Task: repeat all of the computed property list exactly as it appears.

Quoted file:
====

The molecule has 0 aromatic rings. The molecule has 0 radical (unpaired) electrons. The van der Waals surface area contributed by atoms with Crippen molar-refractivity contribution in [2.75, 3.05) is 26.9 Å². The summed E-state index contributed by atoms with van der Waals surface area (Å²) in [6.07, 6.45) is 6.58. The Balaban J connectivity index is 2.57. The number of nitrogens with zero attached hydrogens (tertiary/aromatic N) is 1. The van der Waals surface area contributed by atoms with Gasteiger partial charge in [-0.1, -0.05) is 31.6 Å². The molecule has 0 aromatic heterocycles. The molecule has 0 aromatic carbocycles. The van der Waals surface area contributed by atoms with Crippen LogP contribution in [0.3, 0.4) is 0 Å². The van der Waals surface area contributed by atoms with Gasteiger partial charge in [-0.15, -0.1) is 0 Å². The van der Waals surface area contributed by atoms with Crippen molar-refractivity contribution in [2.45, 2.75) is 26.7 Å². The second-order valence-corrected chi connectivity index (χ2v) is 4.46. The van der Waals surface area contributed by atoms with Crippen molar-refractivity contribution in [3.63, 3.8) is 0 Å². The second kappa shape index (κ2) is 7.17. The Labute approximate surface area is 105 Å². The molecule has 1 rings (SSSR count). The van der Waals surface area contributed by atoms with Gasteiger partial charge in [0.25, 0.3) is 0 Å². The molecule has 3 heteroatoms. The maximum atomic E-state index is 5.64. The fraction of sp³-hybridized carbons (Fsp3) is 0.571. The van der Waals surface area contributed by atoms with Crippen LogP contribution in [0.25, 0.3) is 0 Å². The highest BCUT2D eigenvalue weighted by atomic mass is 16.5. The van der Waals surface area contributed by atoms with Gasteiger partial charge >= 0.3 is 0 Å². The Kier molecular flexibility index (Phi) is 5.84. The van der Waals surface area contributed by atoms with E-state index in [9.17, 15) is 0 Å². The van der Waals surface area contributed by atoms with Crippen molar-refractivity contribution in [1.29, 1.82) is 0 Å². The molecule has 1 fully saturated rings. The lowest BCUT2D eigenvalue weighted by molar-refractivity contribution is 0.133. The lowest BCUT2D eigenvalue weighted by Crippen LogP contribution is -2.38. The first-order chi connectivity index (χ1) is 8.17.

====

The molecule has 0 aromatic rings. The molecule has 0 radical (unpaired) electrons. The van der Waals surface area contributed by atoms with Crippen molar-refractivity contribution in [2.75, 3.05) is 26.9 Å². The summed E-state index contributed by atoms with van der Waals surface area (Å²) in [6.07, 6.45) is 6.58. The Balaban J connectivity index is 2.57. The number of nitrogens with zero attached hydrogens (tertiary/aromatic N) is 1. The van der Waals surface area contributed by atoms with Gasteiger partial charge in [-0.1, -0.05) is 31.6 Å². The molecule has 0 aromatic heterocycles. The molecule has 0 aromatic carbocycles. The van der Waals surface area contributed by atoms with Crippen LogP contribution in [0.3, 0.4) is 0 Å². The van der Waals surface area contributed by atoms with Gasteiger partial charge in [-0.15, -0.1) is 0 Å². The van der Waals surface area contributed by atoms with Crippen molar-refractivity contribution in [2.45, 2.75) is 26.7 Å². The second-order valence-corrected chi connectivity index (χ2v) is 4.46. The van der Waals surface area contributed by atoms with Crippen molar-refractivity contribution in [3.63, 3.8) is 0 Å². The second kappa shape index (κ2) is 7.17. The Labute approximate surface area is 105 Å². The molecule has 1 rings (SSSR count). The van der Waals surface area contributed by atoms with Gasteiger partial charge in [0.25, 0.3) is 0 Å². The molecule has 3 heteroatoms. The maximum atomic E-state index is 5.64. The fraction of sp³-hybridized carbons (Fsp3) is 0.571. The van der Waals surface area contributed by atoms with Crippen LogP contribution in [0.25, 0.3) is 0 Å². The highest BCUT2D eigenvalue weighted by atomic mass is 16.5. The van der Waals surface area contributed by atoms with Gasteiger partial charge >= 0.3 is 0 Å². The Kier molecular flexibility index (Phi) is 5.84. The van der Waals surface area contributed by atoms with E-state index in [9.17, 15) is 0 Å². The van der Waals surface area contributed by atoms with Crippen molar-refractivity contribution in [1.29, 1.82) is 0 Å². The molecule has 1 fully saturated rings. The lowest BCUT2D eigenvalue weighted by molar-refractivity contribution is 0.133. The lowest BCUT2D eigenvalue weighted by Crippen LogP contribution is -2.38. The first-order chi connectivity index (χ1) is 8.17.